MEMORABILIA. COLLECTING SOUNDS WITH... Jonny Trunk. Part I
Produced by Matias Rossi
Creator of a collection of some eight thousand records, Jonny Trunk admits that he has never ceased to follow a maxim that his parents instilled in him at a very young age: 'If you buy something new, you lose money.' Nonetheless, it isn’t the figures that make his record collection exceptional and worth sharing, but the two thousand records of archival or library music that it includes.
It isn't easy to sum up the concept of library music or to explain what it is and what it's like. Library music, 'sonorizzazioni' (another of the terms used in this fascinating musical underworld), or archival music, refers to sound recordings produced for professional use in the context of film, television and radio. It is a prolific industry that, according to its scholars, achieved its greatest splendour from the sixties to the mid-eighties, and is governed by series of aesthetic, production, marketing and distribution rules that lie outside of the established channels.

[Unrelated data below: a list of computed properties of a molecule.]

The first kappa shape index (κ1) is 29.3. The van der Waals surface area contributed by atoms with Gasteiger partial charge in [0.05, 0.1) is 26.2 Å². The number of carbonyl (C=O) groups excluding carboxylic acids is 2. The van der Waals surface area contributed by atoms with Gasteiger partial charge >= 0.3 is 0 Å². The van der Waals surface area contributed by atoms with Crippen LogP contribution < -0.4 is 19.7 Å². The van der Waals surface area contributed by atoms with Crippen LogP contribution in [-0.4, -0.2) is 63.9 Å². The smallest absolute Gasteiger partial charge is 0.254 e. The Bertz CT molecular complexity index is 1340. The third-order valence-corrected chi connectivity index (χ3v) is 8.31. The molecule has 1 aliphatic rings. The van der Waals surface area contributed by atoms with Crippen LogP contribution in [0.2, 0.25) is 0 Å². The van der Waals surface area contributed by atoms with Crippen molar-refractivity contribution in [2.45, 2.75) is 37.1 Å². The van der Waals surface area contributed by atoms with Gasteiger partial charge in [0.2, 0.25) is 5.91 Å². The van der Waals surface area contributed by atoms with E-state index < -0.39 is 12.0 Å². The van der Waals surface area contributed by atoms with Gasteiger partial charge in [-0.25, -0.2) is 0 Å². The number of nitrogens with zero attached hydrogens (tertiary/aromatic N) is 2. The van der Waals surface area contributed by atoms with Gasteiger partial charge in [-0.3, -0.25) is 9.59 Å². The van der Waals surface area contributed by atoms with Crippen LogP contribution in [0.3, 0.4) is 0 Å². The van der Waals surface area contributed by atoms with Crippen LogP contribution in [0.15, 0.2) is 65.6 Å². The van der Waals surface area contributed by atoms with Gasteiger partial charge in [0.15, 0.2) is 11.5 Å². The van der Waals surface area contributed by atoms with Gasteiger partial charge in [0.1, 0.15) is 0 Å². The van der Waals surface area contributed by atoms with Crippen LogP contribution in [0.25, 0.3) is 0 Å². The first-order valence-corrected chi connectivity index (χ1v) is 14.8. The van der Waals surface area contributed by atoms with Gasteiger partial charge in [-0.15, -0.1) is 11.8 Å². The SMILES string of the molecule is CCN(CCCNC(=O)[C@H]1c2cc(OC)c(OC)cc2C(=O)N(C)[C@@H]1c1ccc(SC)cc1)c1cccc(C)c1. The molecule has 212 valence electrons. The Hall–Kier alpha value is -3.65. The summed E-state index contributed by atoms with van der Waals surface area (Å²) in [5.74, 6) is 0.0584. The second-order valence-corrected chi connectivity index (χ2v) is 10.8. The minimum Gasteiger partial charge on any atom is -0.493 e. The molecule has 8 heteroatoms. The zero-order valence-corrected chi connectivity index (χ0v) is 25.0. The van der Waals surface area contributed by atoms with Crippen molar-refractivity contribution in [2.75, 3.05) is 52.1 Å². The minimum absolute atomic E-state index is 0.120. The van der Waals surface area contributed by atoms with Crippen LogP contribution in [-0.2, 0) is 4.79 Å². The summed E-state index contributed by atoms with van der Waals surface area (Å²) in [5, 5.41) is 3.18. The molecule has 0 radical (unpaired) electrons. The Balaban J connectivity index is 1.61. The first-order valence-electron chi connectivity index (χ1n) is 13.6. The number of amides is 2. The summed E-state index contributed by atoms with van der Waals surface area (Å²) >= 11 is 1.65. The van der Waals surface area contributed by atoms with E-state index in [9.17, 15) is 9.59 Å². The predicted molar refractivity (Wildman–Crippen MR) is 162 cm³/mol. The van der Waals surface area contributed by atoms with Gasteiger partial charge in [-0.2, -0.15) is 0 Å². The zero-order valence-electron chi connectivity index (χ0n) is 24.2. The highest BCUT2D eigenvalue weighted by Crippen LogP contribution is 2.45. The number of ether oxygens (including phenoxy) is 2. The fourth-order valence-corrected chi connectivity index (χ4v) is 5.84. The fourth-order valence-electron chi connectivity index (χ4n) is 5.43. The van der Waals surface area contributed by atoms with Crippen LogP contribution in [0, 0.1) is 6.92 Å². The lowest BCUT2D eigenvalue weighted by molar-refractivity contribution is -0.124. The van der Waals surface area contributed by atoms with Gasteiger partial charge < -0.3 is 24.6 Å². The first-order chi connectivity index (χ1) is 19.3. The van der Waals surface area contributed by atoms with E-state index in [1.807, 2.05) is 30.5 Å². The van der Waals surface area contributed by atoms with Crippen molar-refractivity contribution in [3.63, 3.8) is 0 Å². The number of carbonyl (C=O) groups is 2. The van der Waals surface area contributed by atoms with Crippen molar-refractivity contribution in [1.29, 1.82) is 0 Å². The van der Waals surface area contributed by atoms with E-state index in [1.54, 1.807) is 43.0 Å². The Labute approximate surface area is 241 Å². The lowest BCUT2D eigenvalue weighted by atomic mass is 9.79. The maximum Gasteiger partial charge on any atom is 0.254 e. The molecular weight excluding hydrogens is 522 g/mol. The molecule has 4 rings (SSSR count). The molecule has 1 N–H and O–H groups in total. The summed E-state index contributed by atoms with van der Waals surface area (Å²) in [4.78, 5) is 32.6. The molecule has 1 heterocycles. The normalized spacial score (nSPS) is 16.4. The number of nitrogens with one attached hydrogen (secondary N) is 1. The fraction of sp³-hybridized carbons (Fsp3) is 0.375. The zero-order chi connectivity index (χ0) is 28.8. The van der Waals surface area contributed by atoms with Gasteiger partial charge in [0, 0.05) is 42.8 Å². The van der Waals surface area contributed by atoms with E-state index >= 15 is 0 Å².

It is utilitarian music, created for commercial purposes, in which, paradoxically, musicians and composers take on a professional role and find themselves forced to resolve highly abstract matters and situations, such as developing a narrative that is subordinate to images (in soundtracks) or coming up with an entire imaginary without any pre-existing references. Library music is also a poorly documented genre, full of oddities and bristling with strange experiments.